Wannsee Conference minutes debunked

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Reviso
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Re: Wannsee Conference minutes debunked

Postby Reviso » 8 months 2 weeks ago (Tue Jan 09, 2018 3:51 pm)

Well, I correct :

Let us see if there is a reader who understood Pia Kahn's explanations.
Could anybody, other than Pia Kahn, explain why this phrase is correct :
"Der Mann wurde betrunken zur Polizeiwache geführt"
and why this phrase is incorrect :
"Die Juden werden straßenbauend in diese Gebiete geführt" ?
Thanks beforehand.



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Re: Wannsee Conference minutes debunked

Postby Pia Kahn » 8 months 2 weeks ago (Tue Jan 09, 2018 3:53 pm)

Reviso, did you forget, It is time for you to answer questions?
If liberty means anything at all, it means the right to tell people what they do not want to hear.

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Re: Wannsee Conference minutes debunked

Postby Reviso » 8 months 2 weeks ago (Tue Jan 09, 2018 3:59 pm)

Pia Kahn wrote:"I said that even if the German grammarians view "strassenbauend" as an adverb, there is no necessity to translate it in English by a word ending by -ly."

Oh but you say that it is not an adverb, and you didn't notice that I put "ly" in brackets as a suggestion. It doesn't make any sense with or without "ly". So you claim to know German grammar better than German grammarians, why?

No, I said : " I don't see any necessity to consider "strassenbauend" an adverb, and even if the German grammarians view it as an adverb, there is no reason to translate it by a word finishing by -ly." Thus, MY FEELING was that it is not an adverb, but I recognized that the competent people could view it as an adverb.

You didn't answer my objection :
In "Der Mann wird betrunken zur Polizeiwache geführt", is "betrunken" inflected ?
because you have no answer.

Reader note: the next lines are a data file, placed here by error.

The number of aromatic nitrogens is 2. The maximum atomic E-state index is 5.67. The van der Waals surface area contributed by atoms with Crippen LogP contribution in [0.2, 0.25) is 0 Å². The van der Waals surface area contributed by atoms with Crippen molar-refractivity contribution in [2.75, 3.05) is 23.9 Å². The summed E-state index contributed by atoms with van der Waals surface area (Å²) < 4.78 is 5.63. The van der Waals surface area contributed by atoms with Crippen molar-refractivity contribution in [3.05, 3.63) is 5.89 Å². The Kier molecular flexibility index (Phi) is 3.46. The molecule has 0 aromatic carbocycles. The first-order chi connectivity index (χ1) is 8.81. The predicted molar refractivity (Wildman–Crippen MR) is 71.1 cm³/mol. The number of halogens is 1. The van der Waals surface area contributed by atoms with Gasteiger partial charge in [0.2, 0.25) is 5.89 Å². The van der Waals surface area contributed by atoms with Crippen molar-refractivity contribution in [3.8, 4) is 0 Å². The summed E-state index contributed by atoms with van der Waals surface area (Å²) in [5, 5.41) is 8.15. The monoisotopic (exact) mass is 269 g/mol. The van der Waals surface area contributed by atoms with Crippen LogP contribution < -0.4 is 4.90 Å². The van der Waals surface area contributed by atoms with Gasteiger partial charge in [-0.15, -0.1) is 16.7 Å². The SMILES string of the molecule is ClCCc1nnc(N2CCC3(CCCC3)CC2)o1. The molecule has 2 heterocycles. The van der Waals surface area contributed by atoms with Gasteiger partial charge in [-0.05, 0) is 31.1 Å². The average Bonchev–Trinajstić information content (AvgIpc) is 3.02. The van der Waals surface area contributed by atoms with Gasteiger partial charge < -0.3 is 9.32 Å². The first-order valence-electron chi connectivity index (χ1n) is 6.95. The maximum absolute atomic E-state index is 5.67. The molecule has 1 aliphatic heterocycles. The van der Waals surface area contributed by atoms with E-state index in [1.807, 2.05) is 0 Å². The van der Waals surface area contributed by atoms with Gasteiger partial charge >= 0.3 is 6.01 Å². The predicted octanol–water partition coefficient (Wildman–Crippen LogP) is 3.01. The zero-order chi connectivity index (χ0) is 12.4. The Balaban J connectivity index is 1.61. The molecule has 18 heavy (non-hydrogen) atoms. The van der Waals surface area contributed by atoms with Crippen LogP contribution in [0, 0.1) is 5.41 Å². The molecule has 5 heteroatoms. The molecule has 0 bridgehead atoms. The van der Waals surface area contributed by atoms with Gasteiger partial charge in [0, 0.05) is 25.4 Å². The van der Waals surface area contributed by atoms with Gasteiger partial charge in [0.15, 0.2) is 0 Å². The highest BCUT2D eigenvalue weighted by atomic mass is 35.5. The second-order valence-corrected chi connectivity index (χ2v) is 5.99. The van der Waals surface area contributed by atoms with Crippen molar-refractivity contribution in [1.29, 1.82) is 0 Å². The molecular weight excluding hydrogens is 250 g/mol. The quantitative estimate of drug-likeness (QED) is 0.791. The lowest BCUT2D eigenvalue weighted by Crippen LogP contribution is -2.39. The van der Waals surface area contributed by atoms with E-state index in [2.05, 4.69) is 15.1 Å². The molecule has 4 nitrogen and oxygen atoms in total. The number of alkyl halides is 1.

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Re: Wannsee Conference minutes debunked

Postby Pia Kahn » 8 months 2 weeks ago (Tue Jan 09, 2018 4:01 pm)

Why should we trust your "FEELINGS"? Why do you claim to know that it is not an adverb, but you cannot tell what it is?

"you didn't answer my objection :" I don't answer your questions about policemen. That's ridiculous.

"In "Der Mann wird betrunken zur Polizeiwache geführt", is "betrunken" inflected ?
because you have no answer."

"betrunken" is not inflected. Therefore, it is an adverb and not an adjetive! Proof:


"In Abgrenzung zu Adjektiven gehören dann zur Wortart Adverb nur Wörter, die nie flektiert in attributiver Verwendung wie a) oben vorkommen können (der Stern „ * “ bezeichnet grammatisch ausgeschlossene Formen):"

https://de.wikipedia.org/wiki/Adverb#Ad ... d_Adjektiv

I already gave you the answer. Why should I repeat myself?

It is time for you to respond to questions!
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Re: Wannsee Conference minutes debunked

Postby Reviso » 8 months 2 weeks ago (Tue Jan 09, 2018 4:11 pm)

Pia Kahn wrote:
Reviso wrote:
Pia Kahn wrote:So you see it as an adjective of Jews! Adjectives must be inflected in German. Then, why is this term no inflected?


And in "Der Mann wurde betrunken zum Polizeikumpel geführt", is "betrunken" inflected ?


You are the one who has to answer questions now. I am not answering your invented questions about police"kumpel" - police buddies - any longer.

Why is the term "street-building" not inflected in German if it is used to characterized the subject of the phrase?

This is the meaning of the term adverb: